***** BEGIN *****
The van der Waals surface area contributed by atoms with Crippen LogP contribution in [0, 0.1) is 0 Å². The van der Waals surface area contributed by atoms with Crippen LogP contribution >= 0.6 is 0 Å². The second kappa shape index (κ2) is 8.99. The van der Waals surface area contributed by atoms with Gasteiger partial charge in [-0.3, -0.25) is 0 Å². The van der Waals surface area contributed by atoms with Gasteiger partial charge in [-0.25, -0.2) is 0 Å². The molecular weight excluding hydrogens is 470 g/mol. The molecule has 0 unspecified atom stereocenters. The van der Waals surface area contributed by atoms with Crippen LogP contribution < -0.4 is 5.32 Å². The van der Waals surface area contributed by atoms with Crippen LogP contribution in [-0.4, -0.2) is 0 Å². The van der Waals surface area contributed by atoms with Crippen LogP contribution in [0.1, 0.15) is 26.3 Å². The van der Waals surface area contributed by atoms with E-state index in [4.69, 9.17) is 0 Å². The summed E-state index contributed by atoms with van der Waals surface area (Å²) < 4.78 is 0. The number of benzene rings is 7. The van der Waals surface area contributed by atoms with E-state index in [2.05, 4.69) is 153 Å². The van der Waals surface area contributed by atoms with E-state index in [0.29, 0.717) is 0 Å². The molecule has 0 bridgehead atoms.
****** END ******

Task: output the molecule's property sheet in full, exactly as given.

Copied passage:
The van der Waals surface area contributed by atoms with Crippen LogP contribution in [0, 0.1) is 0 Å². The van der Waals surface area contributed by atoms with Crippen LogP contribution >= 0.6 is 0 Å². The second kappa shape index (κ2) is 8.99. The van der Waals surface area contributed by atoms with Gasteiger partial charge in [-0.3, -0.25) is 0 Å². The van der Waals surface area contributed by atoms with Gasteiger partial charge in [-0.25, -0.2) is 0 Å². The molecular weight excluding hydrogens is 470 g/mol. The molecule has 0 unspecified atom stereocenters. The van der Waals surface area contributed by atoms with Crippen LogP contribution < -0.4 is 5.32 Å². The van der Waals surface area contributed by atoms with Crippen LogP contribution in [-0.4, -0.2) is 0 Å². The van der Waals surface area contributed by atoms with Crippen LogP contribution in [0.1, 0.15) is 26.3 Å². The van der Waals surface area contributed by atoms with E-state index in [4.69, 9.17) is 0 Å². The summed E-state index contributed by atoms with van der Waals surface area (Å²) < 4.78 is 0. The number of benzene rings is 7. The van der Waals surface area contributed by atoms with E-state index in [2.05, 4.69) is 153 Å². The van der Waals surface area contributed by atoms with E-state index in [0.29, 0.717) is 0 Å². The molecule has 0 bridgehead atoms.